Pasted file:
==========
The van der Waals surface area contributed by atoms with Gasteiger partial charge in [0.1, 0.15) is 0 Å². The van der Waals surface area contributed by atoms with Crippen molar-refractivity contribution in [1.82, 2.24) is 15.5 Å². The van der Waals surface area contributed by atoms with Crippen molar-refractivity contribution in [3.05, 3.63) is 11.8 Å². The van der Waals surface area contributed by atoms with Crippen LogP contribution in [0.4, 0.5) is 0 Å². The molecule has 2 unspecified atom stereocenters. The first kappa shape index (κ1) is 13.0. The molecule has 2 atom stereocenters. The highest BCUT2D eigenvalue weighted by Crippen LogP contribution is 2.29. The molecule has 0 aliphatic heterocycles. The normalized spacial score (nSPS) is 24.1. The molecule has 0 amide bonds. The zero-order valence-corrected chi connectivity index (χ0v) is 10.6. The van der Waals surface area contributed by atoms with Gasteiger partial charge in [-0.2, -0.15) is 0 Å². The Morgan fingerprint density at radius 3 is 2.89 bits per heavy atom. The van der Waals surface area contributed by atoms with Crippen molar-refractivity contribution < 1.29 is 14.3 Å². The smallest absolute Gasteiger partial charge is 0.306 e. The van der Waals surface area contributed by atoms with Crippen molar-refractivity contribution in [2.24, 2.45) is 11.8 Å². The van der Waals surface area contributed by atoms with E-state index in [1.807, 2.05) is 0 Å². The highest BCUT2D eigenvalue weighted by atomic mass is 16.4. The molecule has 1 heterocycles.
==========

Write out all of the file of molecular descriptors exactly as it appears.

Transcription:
The van der Waals surface area contributed by atoms with Gasteiger partial charge in [0.1, 0.15) is 0 Å². The van der Waals surface area contributed by atoms with Crippen molar-refractivity contribution in [1.82, 2.24) is 15.5 Å². The van der Waals surface area contributed by atoms with Crippen molar-refractivity contribution in [3.05, 3.63) is 11.8 Å². The van der Waals surface area contributed by atoms with Crippen LogP contribution in [0.4, 0.5) is 0 Å². The molecule has 2 unspecified atom stereocenters. The first kappa shape index (κ1) is 13.0. The molecule has 2 atom stereocenters. The highest BCUT2D eigenvalue weighted by Crippen LogP contribution is 2.29. The molecule has 0 aliphatic heterocycles. The normalized spacial score (nSPS) is 24.1. The molecule has 0 amide bonds. The zero-order valence-corrected chi connectivity index (χ0v) is 10.6. The van der Waals surface area contributed by atoms with Gasteiger partial charge in [-0.2, -0.15) is 0 Å². The Morgan fingerprint density at radius 3 is 2.89 bits per heavy atom. The van der Waals surface area contributed by atoms with Crippen molar-refractivity contribution < 1.29 is 14.3 Å². The smallest absolute Gasteiger partial charge is 0.306 e. The van der Waals surface area contributed by atoms with Crippen molar-refractivity contribution in [2.24, 2.45) is 11.8 Å². The van der Waals surface area contributed by atoms with E-state index in [1.807, 2.05) is 0 Å². The highest BCUT2D eigenvalue weighted by atomic mass is 16.4. The molecule has 1 heterocycles.